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Graham Foundation announces 2024 Grants to Individuals


Graham Foundation announced this week the 2024 Grants to Individuals. The sum of $519,500 will be distributed among 56 recipients from domestic and international cities including Beijing; Cairo; Delhi; and Kampala, Uganda.

In total, 84 individuals were selected from a pool of nearly 600 submissions. The funded projects include publications, research, exhibitions, films, site-specific installations, and digital initiatives that expand contemporary ideas of architecture through innovative rigorous interdisciplinary work on design and the built environment, the Graham Foundation shared in a statement. Among this year’s winners are Germane Barnes, Ines Weizman, Jess Myers, Sara Zewde, James Wines, and others familiar to AN readers. Among topics to be addressed in the forthcoming works that the grant money will support are Frederick Law Olmsted, development in Gaza, and women in architecture.

Since its founding in 1956, the Graham Foundation has awarded $44 million in direct support to over 5,100 projects by organizations and individuals. The historic Chicago-based organization’s mission is to “convene audiences and collaborators around current and historic ideas across architecture, design, and education.”

The full list of 2024 Graham Foundation individual grantees and their respective awards projects are listed below, and more information about each recipient and their respective project concept can be found here.

work by Germane Barnes
Germane Barnes, Identity, 2022. Digital drawing on unique Roman, recycled paper, cut through analog processes, 18 x 13 1/2 in. Courtesy the artist and Nina Johnson Gallery. Photo: Greg Carideo. From the 2024 grant to Germane Barnes for the exhibition Columnar Disorder

Exhibitions

Carmen Amengual (Los Angeles)
A Non-Coincidental Mirror

Germane Barnes (Miami)
Columnar Disorder

Dream The Combine: Tom Carruthers and Jennifer Newsom (Ithaca, New York)
Pyramidion

Jingru (Cyan) Cheng, Mengfan Wang, and Chen Zhan (Beijing and London)
Ripple Ripple Rippling

Gustavo Caboco, Brunno Douat, Ana María Durán Calisto, Manuela Omari Ima, and Romelia Angelica Papue Mayancha (Brasilia, Brazil; New Haven, Connecticut; New York City; Shell Mera, Ecuador; Tepapade, Ecuador)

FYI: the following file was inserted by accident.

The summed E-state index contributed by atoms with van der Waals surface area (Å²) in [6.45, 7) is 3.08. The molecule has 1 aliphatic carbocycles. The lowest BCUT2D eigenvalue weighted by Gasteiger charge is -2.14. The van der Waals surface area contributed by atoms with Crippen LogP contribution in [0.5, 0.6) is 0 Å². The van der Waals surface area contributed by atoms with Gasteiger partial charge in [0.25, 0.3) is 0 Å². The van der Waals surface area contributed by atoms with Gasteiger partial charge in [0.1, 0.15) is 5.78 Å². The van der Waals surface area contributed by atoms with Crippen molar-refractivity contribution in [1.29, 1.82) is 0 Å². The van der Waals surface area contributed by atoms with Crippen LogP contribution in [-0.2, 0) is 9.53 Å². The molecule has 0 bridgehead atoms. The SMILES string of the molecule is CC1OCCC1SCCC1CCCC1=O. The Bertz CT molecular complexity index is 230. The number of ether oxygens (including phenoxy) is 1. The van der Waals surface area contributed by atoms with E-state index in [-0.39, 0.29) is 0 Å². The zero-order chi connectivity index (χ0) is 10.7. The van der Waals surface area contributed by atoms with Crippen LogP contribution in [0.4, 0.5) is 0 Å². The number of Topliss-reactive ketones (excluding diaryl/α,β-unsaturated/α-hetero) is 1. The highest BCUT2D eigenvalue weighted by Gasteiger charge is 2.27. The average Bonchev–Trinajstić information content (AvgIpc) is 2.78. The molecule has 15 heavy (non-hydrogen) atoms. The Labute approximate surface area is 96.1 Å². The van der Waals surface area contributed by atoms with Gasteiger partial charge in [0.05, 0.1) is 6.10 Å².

Dien Dien: To Feel the Other and Weave a Territory

Assaf Evron (Chicago)
Collage for the Edith Farnsworth House

Dahlia Nduom (Washington, D.C.)
Tourism, Tropicalization, and the Architectural Image

Albert Pope and Brittany Utting (Houston)
The Sixth Sphere

Juana Salcedo (Austin, Texas)
Jaguar Lens

Lobna Sana (Be’er-Sheva City, Israel)
Recognized

Craig L. Wilkins (Detroit)
if history were told as stories it’d never be forgotten…

work by Fred Schmidt-Arenales
Fred Schmidt-Arenales, IT IS A GOOD PROJECT AND SHOULD BE BUILT, 2024. Film still. Courtesy the artist From the 2024 grant to Fred Schmidt-Arenales for the film project IT IS A GOOD PROJECT AND SHOULD BE BUILT

Film, Video, and New Media Projects

Mark Bennett, Geronimo Inutiq, and Rafico Ruiz (Montreal and Toronto)
Ikiaqqijjut [Travelling through Layers]: A Field Guide to Infrastructural Literacy and Northern Connection

Molly M Brandt and Kevin Weil (Chicago and New York)
Inventory of a Building’s Reuse and a Landscape’s Redesign

Samira Daneshvar and Adam Longenbach (Cambridge, Massachusetts)
Shahr-e Ghesseh [City of Tales]

Mariam Ghani (New York)
An Incident

Jess Myers (New York and Syracuse, New York)
Here There Be Dragons, Season Four: Odes[s]a

Julia Phillips (Berlin and Chicago)
Pentasomnia

Fred Schmidt-Arenales (New York)
IT IS A GOOD PROJECT AND SHOULD BE BUILT

Elizabeth M. Webb (Atlanta)
Artificial Horizon

work by Bijan Mofid
Bijan Mofid, Shahr-e Ghesseh [City of Tales], 1969. Film still. Courtesy Manoto TV. From the 2024 grant to Samira Daneshvar and Adam Longenbach for the project Shahr-e Ghesseh [City of Tales]

Publications

Fatina Abreek-Zubiedat (Haifa, Israel)
A Territory in Conflict: Eras of Development and Urban Architecture in Gaza